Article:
I think you have to factor in not only a strategic decision to favor one skill set, but a catastrophic injury as well. TJ surgery might take him out for 2 years and end the pitching portion of his career. Is that more or less likely because he's also a position player?I probably didn't do a great job in my post, but my main question here is how much of a premium do you pay for this two way player? What Ohtani is doing is unprecedented in the modern game and you have to wonder if/when he reverts one or the other out of any sort of necessity. It's highly likely that you overpay given the player's high skill set(s), but it's also entirely possible in the case of Ohtani that at some point the team is forced to consider protecting/prolonging their investment by placing Ohtani in the more traditional role of either pitching or hitting. The skills of a more "traditional" player are always a risk to decline as the contract ages and I think teams expect that may happen and accept that as a cost of doing business. With Ohtani there are two different sets of skills and there is the chance that you may have to shut one down in an attempt to preserve the other before that skill set begins to decline. Potential suitors should think long and hard about this as they determine what sort of premium they are willing to pay for this once in our lifetime player.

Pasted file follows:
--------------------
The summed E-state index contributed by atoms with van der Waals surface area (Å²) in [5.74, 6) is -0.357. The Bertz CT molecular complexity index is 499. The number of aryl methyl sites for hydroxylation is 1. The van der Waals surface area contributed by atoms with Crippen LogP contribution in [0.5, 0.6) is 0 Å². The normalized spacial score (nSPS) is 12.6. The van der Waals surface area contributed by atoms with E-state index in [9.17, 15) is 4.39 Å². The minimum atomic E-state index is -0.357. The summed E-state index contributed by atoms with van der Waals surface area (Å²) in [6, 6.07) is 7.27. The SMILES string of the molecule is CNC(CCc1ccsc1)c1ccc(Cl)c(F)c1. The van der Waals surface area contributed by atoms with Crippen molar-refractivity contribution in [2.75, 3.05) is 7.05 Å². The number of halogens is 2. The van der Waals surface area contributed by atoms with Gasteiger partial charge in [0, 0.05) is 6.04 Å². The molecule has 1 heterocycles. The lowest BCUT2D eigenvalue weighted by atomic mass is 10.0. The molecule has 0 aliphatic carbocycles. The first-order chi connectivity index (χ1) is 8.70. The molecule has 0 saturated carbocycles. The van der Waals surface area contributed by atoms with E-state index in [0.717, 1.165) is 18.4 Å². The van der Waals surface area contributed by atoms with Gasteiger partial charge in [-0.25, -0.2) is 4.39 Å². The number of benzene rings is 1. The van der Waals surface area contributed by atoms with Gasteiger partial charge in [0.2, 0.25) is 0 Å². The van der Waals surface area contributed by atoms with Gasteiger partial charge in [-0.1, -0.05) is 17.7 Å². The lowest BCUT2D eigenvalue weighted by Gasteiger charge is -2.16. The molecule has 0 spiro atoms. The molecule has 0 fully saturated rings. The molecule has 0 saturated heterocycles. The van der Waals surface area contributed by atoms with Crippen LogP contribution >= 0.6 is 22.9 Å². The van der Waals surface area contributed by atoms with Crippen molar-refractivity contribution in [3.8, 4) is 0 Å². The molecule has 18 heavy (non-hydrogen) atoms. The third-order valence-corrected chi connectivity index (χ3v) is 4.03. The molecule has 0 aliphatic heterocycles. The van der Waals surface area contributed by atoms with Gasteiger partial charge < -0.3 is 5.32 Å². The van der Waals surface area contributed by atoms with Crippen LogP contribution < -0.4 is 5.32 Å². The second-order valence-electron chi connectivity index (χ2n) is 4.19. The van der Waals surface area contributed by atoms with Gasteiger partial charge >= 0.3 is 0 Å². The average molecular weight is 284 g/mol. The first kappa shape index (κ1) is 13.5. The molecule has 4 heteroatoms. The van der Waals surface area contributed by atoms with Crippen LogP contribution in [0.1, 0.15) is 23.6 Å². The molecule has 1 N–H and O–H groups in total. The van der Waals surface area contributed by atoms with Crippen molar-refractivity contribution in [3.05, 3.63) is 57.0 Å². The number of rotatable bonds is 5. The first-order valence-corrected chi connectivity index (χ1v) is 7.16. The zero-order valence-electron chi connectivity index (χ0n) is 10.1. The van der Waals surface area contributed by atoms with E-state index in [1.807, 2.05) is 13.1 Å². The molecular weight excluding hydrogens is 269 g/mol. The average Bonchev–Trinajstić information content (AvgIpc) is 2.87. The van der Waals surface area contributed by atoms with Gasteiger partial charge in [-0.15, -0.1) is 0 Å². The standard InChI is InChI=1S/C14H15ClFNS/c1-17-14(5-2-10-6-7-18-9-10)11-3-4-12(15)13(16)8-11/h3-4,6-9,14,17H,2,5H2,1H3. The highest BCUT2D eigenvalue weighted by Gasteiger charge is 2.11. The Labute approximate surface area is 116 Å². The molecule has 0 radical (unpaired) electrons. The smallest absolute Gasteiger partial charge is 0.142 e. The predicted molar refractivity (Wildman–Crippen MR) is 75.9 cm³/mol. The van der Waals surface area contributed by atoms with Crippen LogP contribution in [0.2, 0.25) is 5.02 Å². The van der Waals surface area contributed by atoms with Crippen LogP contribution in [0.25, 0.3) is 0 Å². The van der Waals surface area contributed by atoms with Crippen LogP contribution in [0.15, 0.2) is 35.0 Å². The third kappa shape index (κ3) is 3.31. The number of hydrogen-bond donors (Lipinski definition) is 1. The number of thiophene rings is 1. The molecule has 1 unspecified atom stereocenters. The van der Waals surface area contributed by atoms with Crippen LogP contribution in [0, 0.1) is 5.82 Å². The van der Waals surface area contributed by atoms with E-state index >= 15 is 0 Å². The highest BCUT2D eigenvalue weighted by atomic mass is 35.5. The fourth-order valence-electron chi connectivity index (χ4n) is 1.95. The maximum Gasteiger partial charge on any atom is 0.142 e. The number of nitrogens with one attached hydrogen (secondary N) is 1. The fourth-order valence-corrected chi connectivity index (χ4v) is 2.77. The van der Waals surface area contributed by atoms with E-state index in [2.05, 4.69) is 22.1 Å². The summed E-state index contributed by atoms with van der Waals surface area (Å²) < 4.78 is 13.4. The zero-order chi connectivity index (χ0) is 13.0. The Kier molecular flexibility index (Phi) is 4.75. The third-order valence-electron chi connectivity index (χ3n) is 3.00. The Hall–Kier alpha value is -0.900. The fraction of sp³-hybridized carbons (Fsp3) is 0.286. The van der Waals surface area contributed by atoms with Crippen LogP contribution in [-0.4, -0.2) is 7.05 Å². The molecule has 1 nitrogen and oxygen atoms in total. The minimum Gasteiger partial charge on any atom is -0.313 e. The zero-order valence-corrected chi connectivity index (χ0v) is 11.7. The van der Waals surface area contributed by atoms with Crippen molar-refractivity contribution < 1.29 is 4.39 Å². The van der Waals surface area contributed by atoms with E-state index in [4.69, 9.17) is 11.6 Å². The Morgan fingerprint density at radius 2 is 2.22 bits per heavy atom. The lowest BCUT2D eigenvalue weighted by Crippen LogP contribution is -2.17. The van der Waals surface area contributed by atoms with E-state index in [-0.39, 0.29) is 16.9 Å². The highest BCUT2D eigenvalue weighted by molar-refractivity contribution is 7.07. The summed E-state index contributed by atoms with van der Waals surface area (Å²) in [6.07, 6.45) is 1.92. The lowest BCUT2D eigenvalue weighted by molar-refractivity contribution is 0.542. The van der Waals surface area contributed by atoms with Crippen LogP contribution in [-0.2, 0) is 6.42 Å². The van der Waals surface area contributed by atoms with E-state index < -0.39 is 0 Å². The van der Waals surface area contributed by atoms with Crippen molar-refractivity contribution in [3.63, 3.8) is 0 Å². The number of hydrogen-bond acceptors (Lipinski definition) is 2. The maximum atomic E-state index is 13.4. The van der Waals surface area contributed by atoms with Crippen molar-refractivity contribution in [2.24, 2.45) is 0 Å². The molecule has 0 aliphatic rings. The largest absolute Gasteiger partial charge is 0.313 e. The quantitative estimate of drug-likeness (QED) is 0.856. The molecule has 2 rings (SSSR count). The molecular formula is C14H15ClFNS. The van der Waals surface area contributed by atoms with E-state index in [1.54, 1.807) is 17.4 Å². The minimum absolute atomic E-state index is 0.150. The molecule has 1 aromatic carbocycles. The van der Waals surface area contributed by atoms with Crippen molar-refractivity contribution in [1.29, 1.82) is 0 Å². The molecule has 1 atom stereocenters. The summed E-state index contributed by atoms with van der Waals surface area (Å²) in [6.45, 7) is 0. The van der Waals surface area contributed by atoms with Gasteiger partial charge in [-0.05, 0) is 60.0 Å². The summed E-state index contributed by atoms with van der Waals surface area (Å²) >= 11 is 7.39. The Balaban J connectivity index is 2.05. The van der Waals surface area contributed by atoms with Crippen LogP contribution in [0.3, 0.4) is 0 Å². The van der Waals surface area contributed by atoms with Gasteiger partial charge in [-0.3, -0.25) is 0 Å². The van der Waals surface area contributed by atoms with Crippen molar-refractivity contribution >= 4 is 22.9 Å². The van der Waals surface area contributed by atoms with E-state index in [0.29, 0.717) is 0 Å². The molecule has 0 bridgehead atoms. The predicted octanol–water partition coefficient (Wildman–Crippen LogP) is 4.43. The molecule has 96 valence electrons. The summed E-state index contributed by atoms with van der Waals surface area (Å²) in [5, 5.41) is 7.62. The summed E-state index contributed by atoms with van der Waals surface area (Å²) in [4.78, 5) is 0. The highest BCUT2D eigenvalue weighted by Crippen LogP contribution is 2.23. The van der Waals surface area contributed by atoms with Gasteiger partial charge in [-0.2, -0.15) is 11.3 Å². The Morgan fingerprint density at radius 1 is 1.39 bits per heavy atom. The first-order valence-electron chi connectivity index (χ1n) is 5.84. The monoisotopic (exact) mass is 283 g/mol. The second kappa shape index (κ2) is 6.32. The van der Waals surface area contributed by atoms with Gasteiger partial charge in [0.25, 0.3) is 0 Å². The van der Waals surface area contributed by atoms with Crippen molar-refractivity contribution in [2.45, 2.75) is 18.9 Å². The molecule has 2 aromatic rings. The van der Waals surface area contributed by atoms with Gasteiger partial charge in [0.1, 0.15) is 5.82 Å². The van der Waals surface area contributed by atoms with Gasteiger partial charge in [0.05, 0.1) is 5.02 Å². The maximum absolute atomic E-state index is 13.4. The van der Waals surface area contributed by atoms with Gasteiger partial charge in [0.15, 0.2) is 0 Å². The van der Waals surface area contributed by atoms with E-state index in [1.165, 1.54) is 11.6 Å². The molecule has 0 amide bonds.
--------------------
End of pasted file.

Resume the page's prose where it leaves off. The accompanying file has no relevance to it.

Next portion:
Ohtani is the kind of guy you want to bring up or first sign - you get two great players for the price of one (essentially.)
But I don't think it makes much sense to pay him full market price on a "lifetime" contract to be two great players going forward. . .
Maybe (and I'm not saying he'd agree), you could give him a primo base salary and have a set of ridiculous escalators based on appearances. I'm not sure if it's even legal under the CBA, but something like $20M (or whatever) based on his value as a DH, with an incentive of $10M for every 10 starts made in a season or 10 saves or whatever in relief appearances. . .with $20M for 20 starts. . .etc.